Four Dancers And A Moose

Four Dancers And A Moose

Sandee is the arts and culture editor at the Jewish Week.

The dancers in Netta Yerushalmy’s piece “Devouring Devouring,” that premiered last week at La MaMa’s Ellen Stewart Theater, enter the bare stage from behind an orange folded curtain. They appear alone, and then various combinations of the four dancers move energetically across the floor, sometimes entangling with one another like vines. An opening sequence that is repeated brings to mind images of a clock and time passing.

Three of the dancers are from New York — Joanna Kotze, Toni Melaas, Stuart Singer — and Ofir Yudilevitch is from Israel. Yerushalmi, who was born in the U.S. and grew up in Israel, began the piece with the idea of observing how dancers in New York and Israel, learning the same movements, would interpret and perform them in different ways.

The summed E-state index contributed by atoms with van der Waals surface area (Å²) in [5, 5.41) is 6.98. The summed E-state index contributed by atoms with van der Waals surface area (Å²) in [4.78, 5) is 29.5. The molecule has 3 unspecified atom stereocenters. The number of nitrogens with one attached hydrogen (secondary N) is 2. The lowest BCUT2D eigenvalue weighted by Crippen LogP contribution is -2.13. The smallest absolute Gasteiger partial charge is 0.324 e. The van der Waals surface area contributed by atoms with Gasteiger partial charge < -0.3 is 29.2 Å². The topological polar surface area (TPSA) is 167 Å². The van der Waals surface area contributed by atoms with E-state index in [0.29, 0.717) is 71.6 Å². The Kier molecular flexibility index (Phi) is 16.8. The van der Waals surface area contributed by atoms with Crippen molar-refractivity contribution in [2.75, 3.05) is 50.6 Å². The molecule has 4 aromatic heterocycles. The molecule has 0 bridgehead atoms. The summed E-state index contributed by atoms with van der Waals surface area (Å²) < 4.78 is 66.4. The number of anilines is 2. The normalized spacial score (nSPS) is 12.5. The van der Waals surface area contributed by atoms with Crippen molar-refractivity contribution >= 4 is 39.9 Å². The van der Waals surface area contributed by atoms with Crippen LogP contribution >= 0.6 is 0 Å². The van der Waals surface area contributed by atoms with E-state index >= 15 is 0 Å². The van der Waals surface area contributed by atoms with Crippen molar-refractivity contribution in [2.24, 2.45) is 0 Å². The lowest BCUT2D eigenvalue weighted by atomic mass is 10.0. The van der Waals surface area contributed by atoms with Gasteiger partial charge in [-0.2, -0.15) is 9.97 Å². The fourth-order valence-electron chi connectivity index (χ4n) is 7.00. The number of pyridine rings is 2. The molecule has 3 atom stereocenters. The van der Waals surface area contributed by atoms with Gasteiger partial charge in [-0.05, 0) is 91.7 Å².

The dancers’ faces are full of concentration; they’re dressed in simple black pants and grey sleeveless shirts. One man appears in a white baroque gown that skims the stage and later he carries the other man. There’s urgency and anxiety, beauty too, in these imaginative encounters.

Yerushalmy is the recipient of a Jerome Robbins Bogliasco Fellowship in Dance, a Guggenheim Fellowship and a Six Points Fellowship from the Foundation for Jewish Culture, among other awards and commissions. She trained in Israel at Misgav Dance Workshop, Kibbutz Dance Company and Bat-Dor Studios, before relocating to New York, where she studied at NYU.

During the performance, there is minimalist music and silence, and also a recording of a 1960s Woody Allen comic routine, repeated twice. A moose and a couple named the Berkowitzes get mixed up, a suggestion of how easy it is for one thing to seem like another.

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